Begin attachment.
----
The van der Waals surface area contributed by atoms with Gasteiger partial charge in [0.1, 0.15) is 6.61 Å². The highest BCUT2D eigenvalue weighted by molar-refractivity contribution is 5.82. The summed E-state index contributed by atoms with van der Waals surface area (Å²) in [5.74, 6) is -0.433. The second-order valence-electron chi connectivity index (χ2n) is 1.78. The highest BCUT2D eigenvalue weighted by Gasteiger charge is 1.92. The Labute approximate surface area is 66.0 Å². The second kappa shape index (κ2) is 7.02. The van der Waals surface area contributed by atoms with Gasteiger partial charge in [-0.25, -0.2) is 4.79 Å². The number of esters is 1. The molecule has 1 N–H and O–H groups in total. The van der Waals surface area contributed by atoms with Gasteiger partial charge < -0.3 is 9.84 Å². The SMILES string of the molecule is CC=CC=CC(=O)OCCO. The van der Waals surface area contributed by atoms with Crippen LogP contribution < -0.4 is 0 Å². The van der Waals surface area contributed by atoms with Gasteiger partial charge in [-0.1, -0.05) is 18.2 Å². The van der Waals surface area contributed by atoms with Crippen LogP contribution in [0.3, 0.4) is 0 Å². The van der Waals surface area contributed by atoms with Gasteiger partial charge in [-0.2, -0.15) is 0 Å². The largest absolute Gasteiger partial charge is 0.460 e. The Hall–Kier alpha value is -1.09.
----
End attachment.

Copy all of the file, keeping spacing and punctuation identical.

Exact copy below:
The van der Waals surface area contributed by atoms with Gasteiger partial charge in [0.1, 0.15) is 6.61 Å². The highest BCUT2D eigenvalue weighted by molar-refractivity contribution is 5.82. The summed E-state index contributed by atoms with van der Waals surface area (Å²) in [5.74, 6) is -0.433. The second-order valence-electron chi connectivity index (χ2n) is 1.78. The highest BCUT2D eigenvalue weighted by Gasteiger charge is 1.92. The Labute approximate surface area is 66.0 Å². The second kappa shape index (κ2) is 7.02. The van der Waals surface area contributed by atoms with Gasteiger partial charge in [-0.25, -0.2) is 4.79 Å². The number of esters is 1. The molecule has 1 N–H and O–H groups in total. The van der Waals surface area contributed by atoms with Gasteiger partial charge < -0.3 is 9.84 Å². The SMILES string of the molecule is CC=CC=CC(=O)OCCO. The van der Waals surface area contributed by atoms with Crippen LogP contribution < -0.4 is 0 Å². The van der Waals surface area contributed by atoms with Gasteiger partial charge in [-0.1, -0.05) is 18.2 Å². The van der Waals surface area contributed by atoms with Crippen LogP contribution in [0.3, 0.4) is 0 Å². The van der Waals surface area contributed by atoms with Gasteiger partial charge in [-0.2, -0.15) is 0 Å². The largest absolute Gasteiger partial charge is 0.460 e. The Hall–Kier alpha value is -1.09.